Group A Streptococcus outbreaks in Scotland
Group A Streptococcus (GAS) is part of the body’s natural bacterial flora and is commonly found in peoples’ nose, throat, skin, groin or anal area.
Most of the time these bacteria do not cause any problems, however, infection occurs when these bacteria enter the body via a wound (including injecting sites). The infection can be caused by a person’s own bacteria, other peoples’ bacteria or bacteria from environmental objects like soft furnishings or towels.
These bacteria can be passed person to person, as well as through sharing drug paraphernalia (such as injecting equipment, spoons, filters, pipes to smoke drugs etc). There is also the possibility the substance itself is contaminated, however, in the case of the below 2014-15 outbreak, it is believed GAS was spread person to person.
GAS infections can be broadly classified into two groups: minor and invasive infection. GAS can cause extremely severe infections such as necrotising fasciitis (commonly referred to as flesh-eating disease).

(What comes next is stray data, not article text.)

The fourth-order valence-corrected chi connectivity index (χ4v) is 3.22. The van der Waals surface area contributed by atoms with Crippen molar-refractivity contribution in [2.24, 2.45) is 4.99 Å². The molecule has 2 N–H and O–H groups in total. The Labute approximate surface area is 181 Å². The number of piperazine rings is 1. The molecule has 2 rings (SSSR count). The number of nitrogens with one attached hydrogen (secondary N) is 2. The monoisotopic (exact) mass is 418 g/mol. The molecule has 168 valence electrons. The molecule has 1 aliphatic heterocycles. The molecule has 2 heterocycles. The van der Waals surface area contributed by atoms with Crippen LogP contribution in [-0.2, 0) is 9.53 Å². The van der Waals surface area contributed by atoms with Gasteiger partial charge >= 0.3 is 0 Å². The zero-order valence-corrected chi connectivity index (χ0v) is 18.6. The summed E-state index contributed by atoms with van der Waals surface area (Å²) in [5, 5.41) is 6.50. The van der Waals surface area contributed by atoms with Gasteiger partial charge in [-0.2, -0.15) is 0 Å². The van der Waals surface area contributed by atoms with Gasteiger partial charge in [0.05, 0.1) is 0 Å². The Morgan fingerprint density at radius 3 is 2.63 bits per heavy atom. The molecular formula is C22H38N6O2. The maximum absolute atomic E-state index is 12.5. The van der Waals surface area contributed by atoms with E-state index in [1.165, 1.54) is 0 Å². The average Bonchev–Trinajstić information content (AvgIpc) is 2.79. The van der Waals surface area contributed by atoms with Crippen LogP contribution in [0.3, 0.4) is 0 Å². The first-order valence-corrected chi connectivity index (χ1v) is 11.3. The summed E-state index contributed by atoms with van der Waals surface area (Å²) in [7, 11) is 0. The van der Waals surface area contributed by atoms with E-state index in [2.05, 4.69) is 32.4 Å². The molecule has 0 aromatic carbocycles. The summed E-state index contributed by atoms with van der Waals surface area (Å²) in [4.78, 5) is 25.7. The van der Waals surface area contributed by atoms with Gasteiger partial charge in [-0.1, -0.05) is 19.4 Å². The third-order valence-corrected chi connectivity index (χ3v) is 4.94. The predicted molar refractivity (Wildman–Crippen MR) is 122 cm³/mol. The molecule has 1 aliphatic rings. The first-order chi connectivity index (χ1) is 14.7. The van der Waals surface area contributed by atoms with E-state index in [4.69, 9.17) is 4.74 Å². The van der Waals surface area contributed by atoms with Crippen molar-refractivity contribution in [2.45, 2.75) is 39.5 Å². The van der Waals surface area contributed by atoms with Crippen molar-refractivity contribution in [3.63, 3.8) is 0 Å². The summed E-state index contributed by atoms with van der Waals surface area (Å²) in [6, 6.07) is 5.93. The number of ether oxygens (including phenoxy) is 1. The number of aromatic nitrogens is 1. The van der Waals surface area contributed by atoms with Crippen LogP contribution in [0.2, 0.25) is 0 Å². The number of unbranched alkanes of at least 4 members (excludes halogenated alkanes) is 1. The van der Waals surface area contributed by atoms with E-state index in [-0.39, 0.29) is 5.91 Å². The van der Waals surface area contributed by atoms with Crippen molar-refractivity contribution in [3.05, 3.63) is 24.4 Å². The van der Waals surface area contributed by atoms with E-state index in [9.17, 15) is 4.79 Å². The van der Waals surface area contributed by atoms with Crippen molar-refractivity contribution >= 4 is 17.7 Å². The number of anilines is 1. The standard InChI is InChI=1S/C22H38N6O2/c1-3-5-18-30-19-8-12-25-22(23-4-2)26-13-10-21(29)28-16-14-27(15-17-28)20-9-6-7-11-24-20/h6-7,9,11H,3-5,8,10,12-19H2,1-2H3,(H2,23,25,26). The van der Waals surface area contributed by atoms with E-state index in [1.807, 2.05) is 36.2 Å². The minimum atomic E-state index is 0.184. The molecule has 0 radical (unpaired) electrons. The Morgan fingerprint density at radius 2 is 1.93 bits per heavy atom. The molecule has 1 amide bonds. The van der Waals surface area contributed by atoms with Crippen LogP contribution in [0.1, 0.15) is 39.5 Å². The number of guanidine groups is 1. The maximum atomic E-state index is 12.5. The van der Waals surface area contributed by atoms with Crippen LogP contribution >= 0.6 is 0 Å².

Scottish Drugs Forum Resources
- What Workers Need To Know: Infections in People Who Use Drugs: Staphylococcus Aureus and Group A Streptococcus
- Group A Streptococcus and Staphylococcus Aureus – Brief Intervention
- Group A Streptococcus and Staphylococcus Aureus Poster
- Group A Streptococcus and Staphylococcus Aureus Postcard
Group A Streptococcus Outbreak 2014/15
The outbreak investigation identified injecting of stimulant new psychoactive substances (NPS) containing the chemical compound ethylphenidate as being common to over 60% of cases. The chaotic behaviours and frequency of injecting associated with NPS use were also thought to contribute to the spread of infection in the population at risk.
The first case was identified in September 2014 and the outbreak was declared over in October 2015.
In Edinburgh and the Lothians during the 2014–15 outbreak people with GAS infection commonly presented with serious conditions such as cellulitis, blood stream infection (including septicaemia) and necrotising fasciitis.
Significant morbidity and mortality were associated with this outbreak, with a high proportion of cases requiring major surgical intervention and high levels of hospital care.
Public health experts drew on Scottish Drugs Forum’s expertise and networks to help tackle the outbreak.